I May Destroy You Breaks New Ground for A Network That Seemed to Have Forgotten How
The art of the dramedy has always played badly on HBO. Showtime has turned it into something of an art form in the early part of the decade, but HBO has never fared that well with it, particularly in the past year. Mrs. Fletcher worked a lot better as a comedy, while RUN never quite worked on any level. But in the past couple of weeks, we’ve gotten a look at a series that is completely different from anything HBO has tried, and indeed, something that very few services have tried, period.
I May Destroy You centers on Arabella, a black woman living in London working on stories from her opinions on the Internet. Very much a citizen of the world, we see in the opening minutes of the pilot driving away from a booty call she has in Italy that her publishers cover as ‘research’. Hopelessly behind on her latest book, she spends the night before a meeting with her editors getting drunk with some acquaintances: Simon and Kat, who are interesting in having a threesome. She takes a break from her work, she has a drink with them, they start partying, and then… something happens.
It’s not clear even to Arabella what has happened. She wakes up the next morning, she keeps having flashes of the night before, her phone has been smashed, there’s a bruise on her forehead, and she just can’t concentrate. And when she tries to call the people about what happened the night before, they’re very vague. But what she thinks has happened is some kind of trauma, almost certainly a sexual assault. And while she goes to the police and reports it, there’s a part of her — a really big one — that just wants to move on. While another part wants to know what happened.
I’m not going to lie to you; I May Destroy You is pretty bleak. But it’s not the kind of darkness we’ve come to expect from your typical pay cable series. This takes a piercing look into what it is like to be drugged and lose the ability to consent in a blunt and unsparing way. Those who get their usual kicks about seeing Olivia Benson deal with this kind of story on a weekly basis will be very uncomfortable here, maybe because there don’t seem to be any real answers. And most of that is due to the work of the lead actress-showrunner Michaela Coel. It takes the perspective of so many of the internet age, and looks at them with an unforgiving eye. Arabella doesn’t fit the definition of the rape victim the television viewer has come to know. She’s trying to get answer, mainly because she doesn’t have a clear perspective on what happened to her. But she’s not in a particular hurry to change her life… at least not yet. Later episodes will demonstrate that she will do just that.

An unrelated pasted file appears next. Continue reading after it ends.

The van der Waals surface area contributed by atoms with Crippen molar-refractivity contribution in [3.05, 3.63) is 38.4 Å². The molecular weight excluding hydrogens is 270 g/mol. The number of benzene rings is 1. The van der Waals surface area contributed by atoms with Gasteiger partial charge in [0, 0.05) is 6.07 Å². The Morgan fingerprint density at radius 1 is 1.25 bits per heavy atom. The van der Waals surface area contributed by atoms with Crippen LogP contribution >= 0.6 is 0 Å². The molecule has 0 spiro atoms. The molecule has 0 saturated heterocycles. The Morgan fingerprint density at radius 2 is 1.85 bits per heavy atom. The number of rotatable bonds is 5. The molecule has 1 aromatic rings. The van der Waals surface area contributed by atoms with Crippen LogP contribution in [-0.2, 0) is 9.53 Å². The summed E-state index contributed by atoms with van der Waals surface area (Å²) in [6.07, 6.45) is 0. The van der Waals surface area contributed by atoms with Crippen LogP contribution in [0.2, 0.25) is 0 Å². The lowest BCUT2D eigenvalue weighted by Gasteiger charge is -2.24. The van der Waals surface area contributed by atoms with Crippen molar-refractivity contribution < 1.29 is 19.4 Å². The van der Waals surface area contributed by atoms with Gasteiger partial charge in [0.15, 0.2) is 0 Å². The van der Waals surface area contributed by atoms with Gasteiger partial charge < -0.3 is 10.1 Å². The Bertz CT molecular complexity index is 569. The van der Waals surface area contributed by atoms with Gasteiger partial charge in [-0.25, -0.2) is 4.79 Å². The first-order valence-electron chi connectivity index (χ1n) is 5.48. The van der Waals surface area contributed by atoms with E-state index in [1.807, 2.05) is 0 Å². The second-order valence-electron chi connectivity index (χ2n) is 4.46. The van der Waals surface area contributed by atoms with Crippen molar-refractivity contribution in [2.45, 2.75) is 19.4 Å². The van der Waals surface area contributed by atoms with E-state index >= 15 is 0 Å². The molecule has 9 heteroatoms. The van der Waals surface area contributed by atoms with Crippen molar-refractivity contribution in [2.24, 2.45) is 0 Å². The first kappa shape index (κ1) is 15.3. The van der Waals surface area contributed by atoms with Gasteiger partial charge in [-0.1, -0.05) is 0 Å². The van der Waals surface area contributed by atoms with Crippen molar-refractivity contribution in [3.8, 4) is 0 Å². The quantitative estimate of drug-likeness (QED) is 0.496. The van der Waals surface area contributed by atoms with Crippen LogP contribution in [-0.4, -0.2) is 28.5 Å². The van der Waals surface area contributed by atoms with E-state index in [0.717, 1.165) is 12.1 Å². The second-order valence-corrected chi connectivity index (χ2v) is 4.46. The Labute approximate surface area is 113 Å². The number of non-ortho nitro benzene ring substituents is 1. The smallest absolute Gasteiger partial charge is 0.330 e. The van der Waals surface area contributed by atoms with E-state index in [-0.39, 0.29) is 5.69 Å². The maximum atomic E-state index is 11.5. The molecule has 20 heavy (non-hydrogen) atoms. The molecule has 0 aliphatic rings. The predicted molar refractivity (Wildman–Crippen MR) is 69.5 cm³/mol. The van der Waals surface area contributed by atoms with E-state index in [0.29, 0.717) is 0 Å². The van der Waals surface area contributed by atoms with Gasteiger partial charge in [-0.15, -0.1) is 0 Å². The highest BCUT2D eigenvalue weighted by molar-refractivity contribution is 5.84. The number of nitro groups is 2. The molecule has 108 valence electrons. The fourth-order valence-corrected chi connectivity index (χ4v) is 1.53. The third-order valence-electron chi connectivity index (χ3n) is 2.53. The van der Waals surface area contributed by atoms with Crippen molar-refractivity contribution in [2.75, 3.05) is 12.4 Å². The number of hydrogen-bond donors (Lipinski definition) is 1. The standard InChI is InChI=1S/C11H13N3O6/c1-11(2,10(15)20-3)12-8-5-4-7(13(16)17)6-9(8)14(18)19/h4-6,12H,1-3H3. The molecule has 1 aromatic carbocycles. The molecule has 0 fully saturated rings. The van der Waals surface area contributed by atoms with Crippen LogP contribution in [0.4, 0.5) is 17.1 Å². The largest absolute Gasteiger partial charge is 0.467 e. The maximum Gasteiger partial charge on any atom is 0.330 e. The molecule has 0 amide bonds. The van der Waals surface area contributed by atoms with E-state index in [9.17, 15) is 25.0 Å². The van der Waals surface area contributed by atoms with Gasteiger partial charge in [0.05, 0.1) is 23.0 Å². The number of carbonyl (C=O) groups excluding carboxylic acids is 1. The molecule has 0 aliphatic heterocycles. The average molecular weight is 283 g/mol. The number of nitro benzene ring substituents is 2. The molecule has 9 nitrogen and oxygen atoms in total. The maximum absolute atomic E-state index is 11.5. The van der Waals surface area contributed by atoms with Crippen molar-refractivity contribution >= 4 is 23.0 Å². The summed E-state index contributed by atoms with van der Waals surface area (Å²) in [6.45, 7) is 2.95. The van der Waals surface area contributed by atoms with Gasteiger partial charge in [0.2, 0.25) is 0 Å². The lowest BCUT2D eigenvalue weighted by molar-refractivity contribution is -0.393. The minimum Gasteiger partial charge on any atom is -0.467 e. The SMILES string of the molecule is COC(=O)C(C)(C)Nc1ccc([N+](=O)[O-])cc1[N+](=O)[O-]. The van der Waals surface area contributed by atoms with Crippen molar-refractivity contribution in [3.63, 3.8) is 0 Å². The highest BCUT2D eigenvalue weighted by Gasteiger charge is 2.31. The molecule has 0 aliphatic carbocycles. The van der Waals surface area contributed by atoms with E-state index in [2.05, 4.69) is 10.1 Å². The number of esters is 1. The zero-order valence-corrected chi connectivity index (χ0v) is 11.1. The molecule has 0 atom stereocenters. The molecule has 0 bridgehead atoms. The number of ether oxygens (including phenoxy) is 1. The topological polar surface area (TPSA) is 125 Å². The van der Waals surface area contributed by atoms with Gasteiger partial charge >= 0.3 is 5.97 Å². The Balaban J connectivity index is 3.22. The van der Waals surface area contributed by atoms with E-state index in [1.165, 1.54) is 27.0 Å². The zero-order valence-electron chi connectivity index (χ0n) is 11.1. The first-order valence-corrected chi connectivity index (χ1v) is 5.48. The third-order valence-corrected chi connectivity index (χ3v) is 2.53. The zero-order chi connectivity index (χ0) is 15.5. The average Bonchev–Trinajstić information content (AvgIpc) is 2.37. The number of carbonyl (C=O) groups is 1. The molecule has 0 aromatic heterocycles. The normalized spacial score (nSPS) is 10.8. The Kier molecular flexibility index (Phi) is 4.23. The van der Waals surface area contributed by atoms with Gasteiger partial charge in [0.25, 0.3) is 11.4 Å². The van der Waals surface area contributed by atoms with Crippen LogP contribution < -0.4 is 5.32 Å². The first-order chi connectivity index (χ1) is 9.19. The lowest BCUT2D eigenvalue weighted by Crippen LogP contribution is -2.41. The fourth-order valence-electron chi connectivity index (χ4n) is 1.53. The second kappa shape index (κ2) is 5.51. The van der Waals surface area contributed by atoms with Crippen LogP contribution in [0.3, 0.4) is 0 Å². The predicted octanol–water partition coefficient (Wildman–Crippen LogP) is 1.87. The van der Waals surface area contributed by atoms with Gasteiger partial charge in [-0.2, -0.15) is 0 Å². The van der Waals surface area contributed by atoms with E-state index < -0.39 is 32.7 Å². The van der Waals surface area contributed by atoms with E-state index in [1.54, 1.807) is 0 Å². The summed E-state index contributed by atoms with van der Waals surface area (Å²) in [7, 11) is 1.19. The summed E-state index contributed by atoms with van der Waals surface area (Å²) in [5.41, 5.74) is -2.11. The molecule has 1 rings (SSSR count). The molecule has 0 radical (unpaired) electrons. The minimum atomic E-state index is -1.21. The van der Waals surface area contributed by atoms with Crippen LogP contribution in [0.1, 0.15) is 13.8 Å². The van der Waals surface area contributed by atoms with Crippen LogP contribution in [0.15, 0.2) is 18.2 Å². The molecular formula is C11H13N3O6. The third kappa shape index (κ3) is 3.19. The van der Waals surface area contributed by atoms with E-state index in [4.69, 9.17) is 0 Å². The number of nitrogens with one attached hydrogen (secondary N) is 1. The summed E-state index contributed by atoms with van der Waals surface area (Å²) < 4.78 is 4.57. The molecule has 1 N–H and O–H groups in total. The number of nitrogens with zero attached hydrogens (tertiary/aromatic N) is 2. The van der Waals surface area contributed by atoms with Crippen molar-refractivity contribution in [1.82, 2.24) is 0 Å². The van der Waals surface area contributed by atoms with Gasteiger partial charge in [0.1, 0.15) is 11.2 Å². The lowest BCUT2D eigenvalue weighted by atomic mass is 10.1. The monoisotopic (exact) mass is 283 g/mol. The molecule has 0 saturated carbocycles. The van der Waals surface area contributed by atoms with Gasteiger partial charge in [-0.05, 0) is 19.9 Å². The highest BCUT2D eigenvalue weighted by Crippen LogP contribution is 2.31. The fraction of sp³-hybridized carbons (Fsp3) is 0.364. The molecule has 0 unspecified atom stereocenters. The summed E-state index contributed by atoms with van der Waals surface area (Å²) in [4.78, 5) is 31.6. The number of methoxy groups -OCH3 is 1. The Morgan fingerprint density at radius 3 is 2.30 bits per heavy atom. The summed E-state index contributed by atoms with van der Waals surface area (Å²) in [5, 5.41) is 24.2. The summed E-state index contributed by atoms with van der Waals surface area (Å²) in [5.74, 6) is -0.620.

There’s also the fact that almost the entire cast are African-Brits, but even in a world where race has become ultra important, this kind of sneaks up you because no one goes out of there way to talk about it the way they would occasionally on, say, Insecure. But Coel goes to a great deal of trouble to give all of her supporting characters detail. Arabella’s friend Terry is an actress still trying to make it; Terry is a black gay man, a whole world which rarely gets explored anywhere, and Simon and Kat just seem as lost as any other couple in a relationship.
As I said, I May Destroy You is not an easy series to watch. I can imagine most people will turn away from it just hearing the description, and I haven’t seen enough of it to know if there are rewards for staying the course or whether it’s a series that you admire more than enjoy. But I’m more than willing to give HBO and Coel a lot of points just for effort. It’s probably not going to be an example of the new HBO (my guess is they’re still focused on Game of Thrones spin-offs), but in terms of approach and execution, it really should be.
My score: 3.75 stars.